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J Infect Dis. 1990 Dec;162(6):1324-8.

A large outbreak of antibiotic-resistant shigellosis at a mass gathering.

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Division of Field Services, Center for Infectious Diseases, Centers for Disease Control, Atlanta, GA 30333.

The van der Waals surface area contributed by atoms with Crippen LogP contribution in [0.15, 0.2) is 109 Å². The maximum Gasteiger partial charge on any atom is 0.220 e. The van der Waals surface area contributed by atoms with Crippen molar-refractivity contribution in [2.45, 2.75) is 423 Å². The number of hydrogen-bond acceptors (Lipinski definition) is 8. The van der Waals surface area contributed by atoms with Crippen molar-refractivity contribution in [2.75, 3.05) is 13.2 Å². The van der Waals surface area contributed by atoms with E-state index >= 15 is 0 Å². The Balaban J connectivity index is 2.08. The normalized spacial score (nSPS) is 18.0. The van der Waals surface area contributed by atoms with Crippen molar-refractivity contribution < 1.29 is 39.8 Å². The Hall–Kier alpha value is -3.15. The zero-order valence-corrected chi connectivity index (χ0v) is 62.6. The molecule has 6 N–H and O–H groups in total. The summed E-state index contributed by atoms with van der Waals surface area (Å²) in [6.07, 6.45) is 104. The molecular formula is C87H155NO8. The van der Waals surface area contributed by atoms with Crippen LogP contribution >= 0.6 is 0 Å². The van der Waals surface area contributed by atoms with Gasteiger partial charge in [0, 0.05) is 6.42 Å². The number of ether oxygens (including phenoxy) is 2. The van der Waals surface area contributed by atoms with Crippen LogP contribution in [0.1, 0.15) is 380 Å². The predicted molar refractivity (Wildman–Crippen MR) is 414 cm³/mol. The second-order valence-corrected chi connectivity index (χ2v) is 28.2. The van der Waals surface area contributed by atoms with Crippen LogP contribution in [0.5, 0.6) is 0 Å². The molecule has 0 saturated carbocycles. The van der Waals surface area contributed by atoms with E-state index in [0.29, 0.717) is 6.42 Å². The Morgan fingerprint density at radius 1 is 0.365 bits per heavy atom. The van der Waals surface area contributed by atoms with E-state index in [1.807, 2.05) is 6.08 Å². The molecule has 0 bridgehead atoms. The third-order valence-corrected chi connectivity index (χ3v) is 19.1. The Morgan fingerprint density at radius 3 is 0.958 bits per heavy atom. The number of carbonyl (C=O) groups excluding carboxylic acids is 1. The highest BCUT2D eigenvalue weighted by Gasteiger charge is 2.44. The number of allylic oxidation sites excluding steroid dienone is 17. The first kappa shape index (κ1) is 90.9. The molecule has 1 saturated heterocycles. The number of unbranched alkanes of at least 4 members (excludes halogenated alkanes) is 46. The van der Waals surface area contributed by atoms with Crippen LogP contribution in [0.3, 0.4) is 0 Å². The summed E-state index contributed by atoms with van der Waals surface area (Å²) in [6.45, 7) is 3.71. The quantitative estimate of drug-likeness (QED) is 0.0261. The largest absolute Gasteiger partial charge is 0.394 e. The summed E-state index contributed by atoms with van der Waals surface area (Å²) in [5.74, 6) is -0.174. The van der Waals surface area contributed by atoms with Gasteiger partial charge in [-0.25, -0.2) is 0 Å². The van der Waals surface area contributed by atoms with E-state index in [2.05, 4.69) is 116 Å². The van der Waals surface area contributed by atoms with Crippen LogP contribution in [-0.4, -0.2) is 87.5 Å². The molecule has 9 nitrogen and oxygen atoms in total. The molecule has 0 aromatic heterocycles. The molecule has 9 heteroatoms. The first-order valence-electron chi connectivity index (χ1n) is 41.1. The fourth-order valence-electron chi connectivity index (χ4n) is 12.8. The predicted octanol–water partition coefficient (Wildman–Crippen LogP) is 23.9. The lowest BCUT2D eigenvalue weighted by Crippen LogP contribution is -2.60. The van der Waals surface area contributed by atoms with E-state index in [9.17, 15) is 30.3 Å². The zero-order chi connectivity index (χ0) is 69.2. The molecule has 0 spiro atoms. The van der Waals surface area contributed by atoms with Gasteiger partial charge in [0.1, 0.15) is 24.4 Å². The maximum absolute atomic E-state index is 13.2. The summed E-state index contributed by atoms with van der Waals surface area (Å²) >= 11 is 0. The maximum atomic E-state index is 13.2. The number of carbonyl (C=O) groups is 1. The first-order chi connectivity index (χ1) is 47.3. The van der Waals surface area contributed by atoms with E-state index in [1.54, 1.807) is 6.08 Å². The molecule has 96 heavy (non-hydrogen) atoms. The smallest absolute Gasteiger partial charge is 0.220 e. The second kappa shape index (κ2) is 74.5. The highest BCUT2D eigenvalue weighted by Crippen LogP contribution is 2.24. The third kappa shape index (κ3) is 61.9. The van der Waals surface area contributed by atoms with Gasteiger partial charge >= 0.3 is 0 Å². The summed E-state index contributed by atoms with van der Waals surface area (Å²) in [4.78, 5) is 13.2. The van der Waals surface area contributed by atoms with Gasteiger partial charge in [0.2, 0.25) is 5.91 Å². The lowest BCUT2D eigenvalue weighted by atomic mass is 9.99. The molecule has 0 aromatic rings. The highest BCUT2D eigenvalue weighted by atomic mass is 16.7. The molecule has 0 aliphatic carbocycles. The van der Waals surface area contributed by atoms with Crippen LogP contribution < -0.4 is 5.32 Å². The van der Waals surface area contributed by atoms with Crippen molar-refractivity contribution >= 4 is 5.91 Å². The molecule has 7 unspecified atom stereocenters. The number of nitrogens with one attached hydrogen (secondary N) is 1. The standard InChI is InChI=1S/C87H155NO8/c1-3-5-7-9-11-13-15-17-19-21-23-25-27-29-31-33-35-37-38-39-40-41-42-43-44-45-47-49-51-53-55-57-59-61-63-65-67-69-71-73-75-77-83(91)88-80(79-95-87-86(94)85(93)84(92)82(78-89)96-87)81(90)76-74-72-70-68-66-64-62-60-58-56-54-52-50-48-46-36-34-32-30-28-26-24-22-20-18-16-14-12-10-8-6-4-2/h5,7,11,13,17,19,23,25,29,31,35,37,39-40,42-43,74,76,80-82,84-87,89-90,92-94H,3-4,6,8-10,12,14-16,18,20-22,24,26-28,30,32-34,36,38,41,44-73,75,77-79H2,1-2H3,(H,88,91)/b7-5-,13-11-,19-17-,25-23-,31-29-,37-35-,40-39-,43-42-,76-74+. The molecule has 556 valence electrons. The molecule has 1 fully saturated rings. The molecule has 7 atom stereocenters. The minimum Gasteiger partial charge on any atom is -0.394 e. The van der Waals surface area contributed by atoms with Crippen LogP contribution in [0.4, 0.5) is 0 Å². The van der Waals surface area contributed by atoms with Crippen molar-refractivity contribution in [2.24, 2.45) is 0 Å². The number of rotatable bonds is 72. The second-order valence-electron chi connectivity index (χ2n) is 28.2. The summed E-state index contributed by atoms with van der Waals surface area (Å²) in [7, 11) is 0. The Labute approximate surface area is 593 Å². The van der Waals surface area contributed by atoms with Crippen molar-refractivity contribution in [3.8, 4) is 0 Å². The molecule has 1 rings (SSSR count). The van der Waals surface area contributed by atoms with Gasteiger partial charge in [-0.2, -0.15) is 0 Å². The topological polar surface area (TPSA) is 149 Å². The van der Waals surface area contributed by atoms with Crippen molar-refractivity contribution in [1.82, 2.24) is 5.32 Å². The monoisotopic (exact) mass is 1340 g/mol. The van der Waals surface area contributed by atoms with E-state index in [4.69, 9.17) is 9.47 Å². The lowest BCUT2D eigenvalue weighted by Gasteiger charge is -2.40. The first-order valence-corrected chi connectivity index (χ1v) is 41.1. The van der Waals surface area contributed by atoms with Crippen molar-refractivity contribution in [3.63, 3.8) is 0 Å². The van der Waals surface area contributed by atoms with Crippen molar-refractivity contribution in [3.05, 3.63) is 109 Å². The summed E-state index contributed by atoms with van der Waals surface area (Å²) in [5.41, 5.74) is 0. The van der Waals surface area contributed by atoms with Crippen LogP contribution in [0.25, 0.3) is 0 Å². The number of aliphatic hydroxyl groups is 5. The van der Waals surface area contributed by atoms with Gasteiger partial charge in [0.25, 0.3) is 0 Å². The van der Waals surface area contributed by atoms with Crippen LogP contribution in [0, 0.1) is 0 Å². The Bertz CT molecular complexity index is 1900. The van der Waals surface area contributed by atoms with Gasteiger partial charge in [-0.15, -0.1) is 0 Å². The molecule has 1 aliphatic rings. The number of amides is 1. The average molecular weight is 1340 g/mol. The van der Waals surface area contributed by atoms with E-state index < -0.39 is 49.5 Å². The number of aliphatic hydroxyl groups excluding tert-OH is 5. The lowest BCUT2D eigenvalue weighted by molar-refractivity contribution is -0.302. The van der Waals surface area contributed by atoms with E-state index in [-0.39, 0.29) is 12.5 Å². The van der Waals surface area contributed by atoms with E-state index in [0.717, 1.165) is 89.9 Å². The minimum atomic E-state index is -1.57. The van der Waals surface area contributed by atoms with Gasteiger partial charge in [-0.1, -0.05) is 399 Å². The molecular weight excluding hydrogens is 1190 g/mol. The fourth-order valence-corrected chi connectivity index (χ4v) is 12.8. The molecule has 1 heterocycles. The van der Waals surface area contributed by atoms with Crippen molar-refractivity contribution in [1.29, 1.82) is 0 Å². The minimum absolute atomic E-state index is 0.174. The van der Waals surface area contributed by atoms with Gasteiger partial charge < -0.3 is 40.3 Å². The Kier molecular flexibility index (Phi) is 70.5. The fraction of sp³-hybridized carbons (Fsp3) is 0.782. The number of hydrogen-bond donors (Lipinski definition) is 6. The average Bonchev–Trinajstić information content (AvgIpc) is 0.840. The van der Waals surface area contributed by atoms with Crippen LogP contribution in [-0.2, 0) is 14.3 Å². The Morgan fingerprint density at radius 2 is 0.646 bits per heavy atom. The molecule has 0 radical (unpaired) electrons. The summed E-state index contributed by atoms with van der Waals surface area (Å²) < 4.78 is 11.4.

In July 1987, a large outbreak of shigellosis occurred among attendees at a mass gathering in a national forest, the annual Rainbow Family Gathering. Sanitation in the campsite was poor, allowing widespread transmission of disease, probably by food, water, and person-to-person spread. The attack rate may have been greater than 50% among the estimated 12,700 attendees. The outbreak was caused by Shigella sonnei, resistant to ampicillin, tetracycline, and trimethoprim-sulfamethoxazole; the organism was of colicin type 9 and contained a 90-kilobase plasmid not found in non-outbreak-related strains. The dispersal of the group resulted in nationwide dissemination of the organism, and outbreaks in three states were linked to transmission from attendees at the Gathering. This outbreak demonstrates the potential for rapid dissemination of disease in such a setting and the necessity for careful planning of mass gatherings.

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